A calendar spread is a strategy often referred to as a time spread. A calendar is a method which could benefit from the time decay of an option and changes in implied volatility.
For the most part a calendar concentrates on the movement of time and volatility more than the movement of the underlying asset. For this reason a calendar spread can be used for either stagnant or large movements in the underlying.
Like any strategy the calendar has advantages as well as disadvantages. The risk can be quite limited for the buyer; the seller can have a larger risk. To contain some of the risk, a seller can act on the position at the expiration of the near term option. There are also strategies which can be used to lessen the seller’s risk.
One of the advantages of the calendar strategy is the position can be entered with less of an investment than purchasing the underlying asset.
How is a Calendar Spread created?
A Calendar spread is constructed by purchasing one option and the sale of another option in different expiration cycles in a one to one ratio. Both options will have the same strike price. The calendar can be created by using either two puts or two calls. The longer out in time option has more time value and will cost more than the closer in time option.
How to construct a long Calendar…
If you think the volatility is at a low level, you can buy a long calendar. To create a long calendar, you would purchase one option with an expiration further out in time and sell one option with expiration closer in time. As an example, you would buy a February 50 Call option and Sell a January 50 Call option. Another example, would be to buy February 50 Put option and sell a January 50 put option.
Figure A. Long Calendar Risk Graph from Think or Swim
As you can see in Figure A, the strike price of 50 is at the center of the risk graph. The highest profit potential is at the strike price.
How you could profit from the long calendar spread…
You can profit from a long calendar spread as time progresses and the price of the underlying stays favorable. The shorter term expiration will decay at a faster rate than the longer term position.
If the volatility increases the further out in time option will increase faster than the closer in time option. This will tend to increase the value of the calendar spread.
If you enter the calendar spread either in-the-money or out-of-the money and the price of the underlying moves towards the strike price, the position will gain in value.
How you could lose from a long calendar spread…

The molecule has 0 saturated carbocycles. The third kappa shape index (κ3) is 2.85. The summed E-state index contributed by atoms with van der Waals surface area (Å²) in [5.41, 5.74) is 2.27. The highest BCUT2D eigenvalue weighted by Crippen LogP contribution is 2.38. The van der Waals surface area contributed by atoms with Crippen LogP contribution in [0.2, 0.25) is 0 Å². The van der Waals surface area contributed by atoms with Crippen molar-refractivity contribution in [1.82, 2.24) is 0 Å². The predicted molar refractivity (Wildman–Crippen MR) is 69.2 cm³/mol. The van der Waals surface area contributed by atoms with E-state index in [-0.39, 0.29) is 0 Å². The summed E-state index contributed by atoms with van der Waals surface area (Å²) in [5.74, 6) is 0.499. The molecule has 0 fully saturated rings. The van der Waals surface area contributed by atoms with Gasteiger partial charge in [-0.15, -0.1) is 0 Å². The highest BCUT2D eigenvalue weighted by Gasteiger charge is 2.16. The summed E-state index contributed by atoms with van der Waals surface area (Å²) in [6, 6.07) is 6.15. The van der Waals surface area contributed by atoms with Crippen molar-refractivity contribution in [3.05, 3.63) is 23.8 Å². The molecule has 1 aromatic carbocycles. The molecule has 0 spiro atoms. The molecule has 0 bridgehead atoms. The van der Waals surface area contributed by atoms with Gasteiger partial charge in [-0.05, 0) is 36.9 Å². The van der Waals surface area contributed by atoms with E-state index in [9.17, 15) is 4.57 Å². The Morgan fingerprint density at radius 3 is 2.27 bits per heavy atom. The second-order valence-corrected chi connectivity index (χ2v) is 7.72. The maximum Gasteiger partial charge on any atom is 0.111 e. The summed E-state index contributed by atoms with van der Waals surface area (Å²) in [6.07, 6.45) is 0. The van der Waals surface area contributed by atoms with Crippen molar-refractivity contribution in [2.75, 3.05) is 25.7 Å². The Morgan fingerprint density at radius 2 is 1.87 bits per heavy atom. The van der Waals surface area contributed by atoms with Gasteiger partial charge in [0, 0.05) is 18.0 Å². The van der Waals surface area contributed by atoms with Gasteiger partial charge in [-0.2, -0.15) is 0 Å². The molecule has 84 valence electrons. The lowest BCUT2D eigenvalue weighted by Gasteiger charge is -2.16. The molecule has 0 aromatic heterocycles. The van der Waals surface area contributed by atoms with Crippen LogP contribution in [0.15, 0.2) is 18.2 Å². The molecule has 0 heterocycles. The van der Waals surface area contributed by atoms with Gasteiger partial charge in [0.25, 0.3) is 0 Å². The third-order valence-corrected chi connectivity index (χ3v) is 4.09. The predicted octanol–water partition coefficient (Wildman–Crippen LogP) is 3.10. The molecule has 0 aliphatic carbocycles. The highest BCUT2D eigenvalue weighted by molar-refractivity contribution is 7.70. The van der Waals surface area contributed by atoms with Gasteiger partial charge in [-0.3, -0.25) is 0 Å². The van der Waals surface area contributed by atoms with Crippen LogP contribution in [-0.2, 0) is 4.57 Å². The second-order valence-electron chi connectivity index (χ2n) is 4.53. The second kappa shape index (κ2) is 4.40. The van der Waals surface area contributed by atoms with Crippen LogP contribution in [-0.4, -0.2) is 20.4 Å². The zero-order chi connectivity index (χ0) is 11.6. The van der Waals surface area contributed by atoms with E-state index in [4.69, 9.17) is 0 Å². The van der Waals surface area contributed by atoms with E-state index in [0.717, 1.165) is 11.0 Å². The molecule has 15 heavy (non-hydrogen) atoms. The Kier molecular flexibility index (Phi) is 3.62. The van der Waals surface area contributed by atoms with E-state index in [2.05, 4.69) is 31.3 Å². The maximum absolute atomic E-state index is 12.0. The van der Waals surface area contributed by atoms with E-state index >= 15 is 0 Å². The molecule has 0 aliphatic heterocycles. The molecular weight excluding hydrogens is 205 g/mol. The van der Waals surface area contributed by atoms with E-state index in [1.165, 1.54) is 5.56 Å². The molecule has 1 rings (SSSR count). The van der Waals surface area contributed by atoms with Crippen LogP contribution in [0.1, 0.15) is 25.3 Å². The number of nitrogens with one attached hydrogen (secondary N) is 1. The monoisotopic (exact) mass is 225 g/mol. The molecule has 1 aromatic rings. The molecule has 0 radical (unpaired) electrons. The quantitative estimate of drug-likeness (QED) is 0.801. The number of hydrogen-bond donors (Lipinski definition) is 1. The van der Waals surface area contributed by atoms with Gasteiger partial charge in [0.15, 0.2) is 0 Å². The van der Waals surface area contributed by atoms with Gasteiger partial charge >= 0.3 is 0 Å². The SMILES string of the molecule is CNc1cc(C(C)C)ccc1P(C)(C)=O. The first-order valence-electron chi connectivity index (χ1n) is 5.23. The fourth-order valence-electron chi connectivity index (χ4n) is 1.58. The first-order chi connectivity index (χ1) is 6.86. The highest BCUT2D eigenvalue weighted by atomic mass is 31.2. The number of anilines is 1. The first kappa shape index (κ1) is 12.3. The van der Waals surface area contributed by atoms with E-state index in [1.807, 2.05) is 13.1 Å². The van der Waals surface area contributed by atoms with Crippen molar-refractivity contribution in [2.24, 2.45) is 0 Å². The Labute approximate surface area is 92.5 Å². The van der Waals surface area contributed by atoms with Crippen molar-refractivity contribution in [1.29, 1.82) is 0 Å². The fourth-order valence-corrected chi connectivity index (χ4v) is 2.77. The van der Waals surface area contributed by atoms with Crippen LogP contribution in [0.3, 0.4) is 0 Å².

A decrease in implied volatility will decrease with the farther out in time option more quickly than it will decrease the value of the closer in time option. This will cause the position to lose value.
If the price of the underlying asset moves away from the calendar spread strike price, the calendar spread will decrease in value.
How to construct a short Calendar Spread…
If you have the assumption volatility is at high levels, you can create a short calendar. To create a short calendar, you would sell the farther out in time option and buy the nearer term option. For instance you would sell a February 50 Call option and buy a January 50 Call option.
Figure B. Short Calendar Risk Graph from Think or Swim
As shown in Figure B, the short calendar profits more as the underlying moves away from the center strike of 50.
A word of caution concerning short calendar spreads. Shorting the longer dated option and buying the shorter dated option can be risky. The shorter dated option will expire before the longer dated option. This could lead to the seller of the longer dated option being naked that longer dated option. Therefore, the brokerage will most probably margin your account as though you are short the naked option.
How you could profit from a short calendar spread …
If implied volatility decreases, the further out in time option which was sold will tend to lose money more quickly than the closer in time option which was bought. This is due to the higher Vega in the further out in time option. This will tend to create an increase in value to the seller of the calendar spread.
If the underlying asset moves up or down, away from the strike price of the calendar spread which was sold in either direction, it will tend to increase in value for the seller of the calendar spread, as long as the time decay of the option does not outdo the movement of the price of the underlying.